Consumer Affairs Victoria
Consumer Affairs Victoria (CAV) is a Victorian government agency that protects and promotes the interests of consumers and is based in the Australian state of Victoria. CAV is responsible for reviewing and advising the Victorian Government on consumer legislation and industry codes; advising and educating consumers, tenants, traders and landlords on their rights, responsibilities and changes to the law; registering and licensing businesses and occupations; conciliating disputes between consumers and traders, tenants and landlords; and enforcing and ensuring compliance with consumer laws.
Consumer Affairs Victoria provides advice and assistance on matters of renting and accommodation, estate agents, building, shopping, and trading. They also license or register (in conjunction with the Business Licensing Authority) and regulate conveyancers, estate agents, introduction agents, motor car traders, owners corporation managers, prostitution service providers, travel agents, second-hand dealers, and pawnbrokers.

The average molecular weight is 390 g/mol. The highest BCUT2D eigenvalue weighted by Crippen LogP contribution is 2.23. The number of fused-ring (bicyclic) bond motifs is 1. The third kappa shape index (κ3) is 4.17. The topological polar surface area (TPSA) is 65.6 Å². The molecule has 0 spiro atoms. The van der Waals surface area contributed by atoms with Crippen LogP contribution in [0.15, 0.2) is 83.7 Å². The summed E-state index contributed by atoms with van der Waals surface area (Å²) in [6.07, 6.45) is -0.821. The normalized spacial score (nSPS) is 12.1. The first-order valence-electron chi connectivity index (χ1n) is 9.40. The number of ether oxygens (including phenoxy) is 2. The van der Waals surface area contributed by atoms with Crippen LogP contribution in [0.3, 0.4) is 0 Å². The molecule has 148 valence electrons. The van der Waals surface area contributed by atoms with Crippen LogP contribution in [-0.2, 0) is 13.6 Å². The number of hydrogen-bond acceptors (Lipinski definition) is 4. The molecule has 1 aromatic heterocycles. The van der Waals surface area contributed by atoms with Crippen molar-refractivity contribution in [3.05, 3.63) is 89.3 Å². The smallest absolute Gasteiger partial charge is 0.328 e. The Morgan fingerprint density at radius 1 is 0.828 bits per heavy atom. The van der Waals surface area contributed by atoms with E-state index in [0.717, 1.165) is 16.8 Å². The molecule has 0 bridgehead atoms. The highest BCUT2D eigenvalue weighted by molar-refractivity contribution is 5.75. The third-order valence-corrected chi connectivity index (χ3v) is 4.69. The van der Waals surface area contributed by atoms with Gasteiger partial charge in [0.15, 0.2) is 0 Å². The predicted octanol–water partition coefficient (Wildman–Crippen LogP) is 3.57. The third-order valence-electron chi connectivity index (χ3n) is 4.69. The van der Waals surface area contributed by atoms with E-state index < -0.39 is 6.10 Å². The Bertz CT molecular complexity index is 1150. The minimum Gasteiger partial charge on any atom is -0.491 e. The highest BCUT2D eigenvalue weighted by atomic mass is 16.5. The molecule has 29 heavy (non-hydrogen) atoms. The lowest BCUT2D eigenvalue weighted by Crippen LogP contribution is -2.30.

History and establishment
In 1965, the State Government of Victoria established a Consumer Protection Council, the first government general consumer body established in Australia 
The Consumer Protection Council was established essentially to consider issues and to advise the Government. The Council was not formally set up to handle complaints, but this became a dominant part of its work. New legislation also established in 1973 a Ministry of Consumer Affairs. This Ministry was small and was tied to the Department of Labour and Industry. They were then substantially cut by the Kennett Government and the separate Ministry for Consumer Affairs was abolished and absorbed into a new Department of Justice.